Transcendentalism is a literary movement that believes reality only exists in the world of the spirt, and that all knowlige comes from self knowlige. It saw the spiritual as a ideal over the real every day world, and the two people leading the way were Henry David Thoreau, and Ralph Waldo Emerson. This is a essay about those men and what they contributed to the movement, and exploring the American Characteristics.
Henry David Thoreau and his friendship with Ralph Waldo Emerson helped form the Transcendental movement which, in turn, changed America in the nineteenth century with lasting effects into today"'s society. The Transcendental period in the nineteenth century was truly unique. It is not considered a religion, a philosophy, or a literary theory, although it has elements of all three of those items.
There were many key figures that made the transcendental movement work, but one of the more important was Henry David Thoreau. Thoreau was born in 1817, in Concord, Massachusetts. Thoreau"'s older siblings were both schoolteachers and helped contributed funds to help Henry pay his tuition at Harvard. Henry"'s total expenses at Harvard were about $179 a year. .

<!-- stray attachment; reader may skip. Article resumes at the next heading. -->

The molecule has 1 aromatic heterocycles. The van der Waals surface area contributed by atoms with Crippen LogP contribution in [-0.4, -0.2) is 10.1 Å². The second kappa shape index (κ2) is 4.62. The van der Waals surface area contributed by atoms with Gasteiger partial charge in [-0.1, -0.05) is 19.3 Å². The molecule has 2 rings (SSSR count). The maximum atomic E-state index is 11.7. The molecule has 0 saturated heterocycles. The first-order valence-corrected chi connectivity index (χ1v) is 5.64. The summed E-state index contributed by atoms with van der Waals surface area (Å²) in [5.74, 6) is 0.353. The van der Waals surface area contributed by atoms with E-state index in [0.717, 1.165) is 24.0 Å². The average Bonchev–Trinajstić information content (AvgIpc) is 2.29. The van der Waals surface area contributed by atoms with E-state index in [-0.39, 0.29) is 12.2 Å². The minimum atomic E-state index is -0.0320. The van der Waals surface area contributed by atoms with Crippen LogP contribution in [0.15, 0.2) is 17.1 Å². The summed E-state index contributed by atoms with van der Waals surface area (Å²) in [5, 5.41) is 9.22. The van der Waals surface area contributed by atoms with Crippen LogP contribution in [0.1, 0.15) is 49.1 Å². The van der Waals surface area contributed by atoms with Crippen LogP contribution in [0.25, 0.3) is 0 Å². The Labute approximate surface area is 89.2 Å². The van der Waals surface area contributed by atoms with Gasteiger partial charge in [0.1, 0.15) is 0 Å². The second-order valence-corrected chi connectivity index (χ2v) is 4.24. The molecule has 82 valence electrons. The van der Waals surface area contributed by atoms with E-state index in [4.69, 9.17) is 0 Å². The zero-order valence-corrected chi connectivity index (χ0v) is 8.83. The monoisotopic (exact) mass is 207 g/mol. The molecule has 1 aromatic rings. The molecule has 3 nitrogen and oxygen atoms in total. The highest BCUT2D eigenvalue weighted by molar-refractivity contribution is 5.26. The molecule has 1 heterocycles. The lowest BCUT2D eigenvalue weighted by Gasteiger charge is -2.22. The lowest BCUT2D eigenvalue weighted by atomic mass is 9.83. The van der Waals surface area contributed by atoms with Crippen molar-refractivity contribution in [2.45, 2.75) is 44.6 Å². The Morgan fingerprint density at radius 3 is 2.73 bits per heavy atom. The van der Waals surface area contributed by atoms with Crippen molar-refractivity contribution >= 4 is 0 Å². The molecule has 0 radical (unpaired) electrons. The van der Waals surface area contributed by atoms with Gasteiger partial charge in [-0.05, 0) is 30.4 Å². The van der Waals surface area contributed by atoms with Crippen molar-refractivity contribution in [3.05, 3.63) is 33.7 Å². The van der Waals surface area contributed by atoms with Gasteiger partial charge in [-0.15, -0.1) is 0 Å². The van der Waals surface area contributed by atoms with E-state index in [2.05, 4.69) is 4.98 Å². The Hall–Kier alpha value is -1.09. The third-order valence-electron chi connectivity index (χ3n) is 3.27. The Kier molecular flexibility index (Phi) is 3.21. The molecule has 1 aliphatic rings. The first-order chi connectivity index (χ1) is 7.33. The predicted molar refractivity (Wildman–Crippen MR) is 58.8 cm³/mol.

Thoreau lived his life on the bare essentials. He grew his own food including beans, potatoes, peas, and turnips. He also ate wild berries, apples, an occasional fish if he had the opportunity to catch one, and he even cooked a woodchuck that he killed after finding it rummaging through his bean-field. His extremely naturalist personality led him to arrange his time so that he only had to work in small amounts of time and be able to survive on that income so he had more time for to broaden his life through reading, thinking, walking, observing, and writing. Thoreau was a devoted, naturalist. He disciplined himself to observe the natural phenomena.
Thoreau"'s descriptions and interpretations of nature enriched all of his work; even his essays and lectures on political issues.